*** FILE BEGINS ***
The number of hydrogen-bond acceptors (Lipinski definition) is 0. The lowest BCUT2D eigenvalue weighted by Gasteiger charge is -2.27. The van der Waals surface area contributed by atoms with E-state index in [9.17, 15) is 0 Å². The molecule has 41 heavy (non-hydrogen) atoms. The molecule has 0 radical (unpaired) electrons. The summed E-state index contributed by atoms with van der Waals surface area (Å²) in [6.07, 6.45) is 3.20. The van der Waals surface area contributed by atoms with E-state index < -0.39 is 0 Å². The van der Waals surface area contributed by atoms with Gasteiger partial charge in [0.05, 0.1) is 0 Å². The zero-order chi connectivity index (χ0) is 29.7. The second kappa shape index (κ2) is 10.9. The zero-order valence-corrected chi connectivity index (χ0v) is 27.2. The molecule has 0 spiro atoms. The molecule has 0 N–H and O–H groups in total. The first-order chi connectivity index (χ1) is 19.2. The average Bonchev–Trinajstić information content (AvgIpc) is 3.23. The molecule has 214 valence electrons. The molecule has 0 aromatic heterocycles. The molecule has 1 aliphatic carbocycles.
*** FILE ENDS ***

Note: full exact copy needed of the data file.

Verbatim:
The number of hydrogen-bond acceptors (Lipinski definition) is 0. The lowest BCUT2D eigenvalue weighted by Gasteiger charge is -2.27. The van der Waals surface area contributed by atoms with E-state index in [9.17, 15) is 0 Å². The molecule has 41 heavy (non-hydrogen) atoms. The molecule has 0 radical (unpaired) electrons. The summed E-state index contributed by atoms with van der Waals surface area (Å²) in [6.07, 6.45) is 3.20. The van der Waals surface area contributed by atoms with E-state index < -0.39 is 0 Å². The van der Waals surface area contributed by atoms with Gasteiger partial charge in [0.05, 0.1) is 0 Å². The zero-order chi connectivity index (χ0) is 29.7. The second kappa shape index (κ2) is 10.9. The zero-order valence-corrected chi connectivity index (χ0v) is 27.2. The molecule has 0 spiro atoms. The molecule has 0 N–H and O–H groups in total. The first-order chi connectivity index (χ1) is 19.2. The average Bonchev–Trinajstić information content (AvgIpc) is 3.23. The molecule has 214 valence electrons. The molecule has 0 aromatic heterocycles. The molecule has 1 aliphatic carbocycles.